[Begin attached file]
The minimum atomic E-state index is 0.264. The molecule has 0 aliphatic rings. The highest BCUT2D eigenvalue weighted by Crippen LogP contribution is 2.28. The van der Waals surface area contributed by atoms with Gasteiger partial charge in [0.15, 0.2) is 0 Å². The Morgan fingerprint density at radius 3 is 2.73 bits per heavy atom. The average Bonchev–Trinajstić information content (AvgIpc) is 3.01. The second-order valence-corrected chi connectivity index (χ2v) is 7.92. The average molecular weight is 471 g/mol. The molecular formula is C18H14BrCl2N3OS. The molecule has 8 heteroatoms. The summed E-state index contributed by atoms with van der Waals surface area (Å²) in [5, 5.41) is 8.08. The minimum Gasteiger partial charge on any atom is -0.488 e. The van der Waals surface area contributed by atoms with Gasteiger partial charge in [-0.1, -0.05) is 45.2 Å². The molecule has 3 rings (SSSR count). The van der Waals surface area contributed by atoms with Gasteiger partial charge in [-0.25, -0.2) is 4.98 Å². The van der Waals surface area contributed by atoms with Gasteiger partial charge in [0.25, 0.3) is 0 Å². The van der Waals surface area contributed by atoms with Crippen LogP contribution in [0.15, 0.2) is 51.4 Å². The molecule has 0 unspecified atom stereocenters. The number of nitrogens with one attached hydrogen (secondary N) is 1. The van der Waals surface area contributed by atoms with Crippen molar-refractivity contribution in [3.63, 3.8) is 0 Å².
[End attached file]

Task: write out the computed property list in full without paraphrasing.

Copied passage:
The minimum atomic E-state index is 0.264. The molecule has 0 aliphatic rings. The highest BCUT2D eigenvalue weighted by Crippen LogP contribution is 2.28. The van der Waals surface area contributed by atoms with Gasteiger partial charge in [0.15, 0.2) is 0 Å². The Morgan fingerprint density at radius 3 is 2.73 bits per heavy atom. The average Bonchev–Trinajstić information content (AvgIpc) is 3.01. The second-order valence-corrected chi connectivity index (χ2v) is 7.92. The average molecular weight is 471 g/mol. The molecular formula is C18H14BrCl2N3OS. The molecule has 8 heteroatoms. The summed E-state index contributed by atoms with van der Waals surface area (Å²) in [5, 5.41) is 8.08. The minimum Gasteiger partial charge on any atom is -0.488 e. The van der Waals surface area contributed by atoms with Gasteiger partial charge in [-0.1, -0.05) is 45.2 Å². The molecule has 3 rings (SSSR count). The van der Waals surface area contributed by atoms with Gasteiger partial charge in [-0.25, -0.2) is 4.98 Å². The van der Waals surface area contributed by atoms with Gasteiger partial charge in [0.25, 0.3) is 0 Å². The van der Waals surface area contributed by atoms with Crippen LogP contribution in [0.15, 0.2) is 51.4 Å². The molecule has 0 unspecified atom stereocenters. The number of nitrogens with one attached hydrogen (secondary N) is 1. The van der Waals surface area contributed by atoms with Crippen molar-refractivity contribution in [3.63, 3.8) is 0 Å².